Hungarian retail bank OTP said its fourth-quarter net profit fell by 97% on a sharp rise in risk provisioning, a major goodwill write-down and lower fee and commission income.
OTP’s quarterly net profit fell to HUF 1.71 billion ($7.29 million) from 51.60 billion a year earlier as the firm suffered from the impact of the global financial crisis on the bank sector and Central Europe’s economies, the bank said in a statement on Friday.
The net profit figure is well below analysts’ average estimate for HUF 26.1 billion in a recent Reuters poll but forecasts varied in a wide HUF 48 billion range, indicating that analysts were highly uncertain over how the global financial crisis had impacted the bank’s bottom line.
One of the biggest drags on OTP’s profit was a 34.8 billion goodwill write-down on its Ukrainian and Serbian subsidiaries, which the company said reflected its cautious outlook. Most analysts had not anticipated the goodwill charge but several analysts whose forecasts were at the bottom of the range predicted a figure in excess of HUF 30 billion.
Risk provisions could be a major disappointment for investors as OTP set aside HUF 62.2 billion in provisions in the Q4, well above the HUF 33 billion forecast by analysts, and more than three and a half times as much as in the Q3.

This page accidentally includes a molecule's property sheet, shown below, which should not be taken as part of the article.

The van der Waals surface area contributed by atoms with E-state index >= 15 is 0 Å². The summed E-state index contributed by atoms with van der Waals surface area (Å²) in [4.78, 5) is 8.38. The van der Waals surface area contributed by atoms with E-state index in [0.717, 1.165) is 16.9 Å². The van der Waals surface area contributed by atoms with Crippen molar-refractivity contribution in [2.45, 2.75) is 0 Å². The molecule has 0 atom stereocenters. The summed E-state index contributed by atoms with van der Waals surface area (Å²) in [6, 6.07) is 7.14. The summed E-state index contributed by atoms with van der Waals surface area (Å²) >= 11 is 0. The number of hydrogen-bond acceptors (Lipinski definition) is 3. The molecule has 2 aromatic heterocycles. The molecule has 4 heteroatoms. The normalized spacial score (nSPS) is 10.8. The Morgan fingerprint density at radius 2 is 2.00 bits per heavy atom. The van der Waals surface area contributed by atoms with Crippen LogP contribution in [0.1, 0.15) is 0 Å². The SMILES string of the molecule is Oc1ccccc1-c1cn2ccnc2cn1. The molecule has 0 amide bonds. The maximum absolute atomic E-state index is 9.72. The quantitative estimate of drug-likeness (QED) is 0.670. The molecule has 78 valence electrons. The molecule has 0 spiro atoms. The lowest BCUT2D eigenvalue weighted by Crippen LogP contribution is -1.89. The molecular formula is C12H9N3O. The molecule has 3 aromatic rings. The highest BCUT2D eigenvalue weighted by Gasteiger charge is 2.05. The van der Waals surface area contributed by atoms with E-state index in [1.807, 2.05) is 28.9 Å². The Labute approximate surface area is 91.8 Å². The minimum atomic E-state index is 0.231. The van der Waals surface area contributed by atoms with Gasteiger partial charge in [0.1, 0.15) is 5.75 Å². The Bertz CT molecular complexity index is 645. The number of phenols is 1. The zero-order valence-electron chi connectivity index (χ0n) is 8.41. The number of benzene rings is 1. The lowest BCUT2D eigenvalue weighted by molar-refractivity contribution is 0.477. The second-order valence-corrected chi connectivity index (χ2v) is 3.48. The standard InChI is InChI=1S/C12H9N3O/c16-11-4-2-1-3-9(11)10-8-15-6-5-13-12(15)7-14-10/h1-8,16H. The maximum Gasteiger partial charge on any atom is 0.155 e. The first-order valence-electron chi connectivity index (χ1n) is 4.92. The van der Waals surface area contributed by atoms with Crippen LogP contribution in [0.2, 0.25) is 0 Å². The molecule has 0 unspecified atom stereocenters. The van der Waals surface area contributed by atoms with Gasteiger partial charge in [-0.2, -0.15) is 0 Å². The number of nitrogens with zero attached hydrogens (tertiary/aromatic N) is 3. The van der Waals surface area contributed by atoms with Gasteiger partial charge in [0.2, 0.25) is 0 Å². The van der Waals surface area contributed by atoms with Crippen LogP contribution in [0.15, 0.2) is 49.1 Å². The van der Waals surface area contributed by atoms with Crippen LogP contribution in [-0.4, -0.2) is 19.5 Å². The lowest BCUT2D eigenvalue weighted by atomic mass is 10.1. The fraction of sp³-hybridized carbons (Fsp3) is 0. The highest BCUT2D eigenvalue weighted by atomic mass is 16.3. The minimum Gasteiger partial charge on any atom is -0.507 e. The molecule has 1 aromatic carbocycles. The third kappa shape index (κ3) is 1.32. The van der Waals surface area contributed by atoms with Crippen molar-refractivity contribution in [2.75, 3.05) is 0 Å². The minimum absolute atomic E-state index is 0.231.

“Keeping a close eye on deteriorating macro-environment and a significant weakening of several local currencies, the management took a cautious stance on provisioning: it increased by 156% year-on-year (for all of 2008),” OTP said. The rise in provisioning reflected a sharp deterioration of portfolio quality as the share of nonperforming loans rose to 5.4% from 4.2% a year earlier.
Net interest income, excluding the impact of swaps, rose by 26.8% while net interest margin rose to 6.15% from 5.51% a year earlier, primarily on sharply higher domestic interest rates. Net interest income at HUF 145 billion came well above market expectations for HUF 123.6 billion. But swaps generated a HUF 9.5 billion loss for the bank on the forint’s sharp fall versus both the euro and the dollar.
Investors have been most concerned over the health of OTP’s subsidiaries in Russia, Ukraine and Romania as the countries’ economic troubles are expected to impact bank profits. But OTP said its Russian unit increased its profit by 29% and the Ukrainian unit doubled its profit.
In Ukraine, nonperforming loans nearly doubled to 3.6% from the previous quarter, the loan book shrunk and risk costs increased significantly due to the hryvnia’s weakening, OTP said. In Russia, lending slowed sharply while the share of nonperforming loans rose to 10.4% from 9.3%. (Reuters)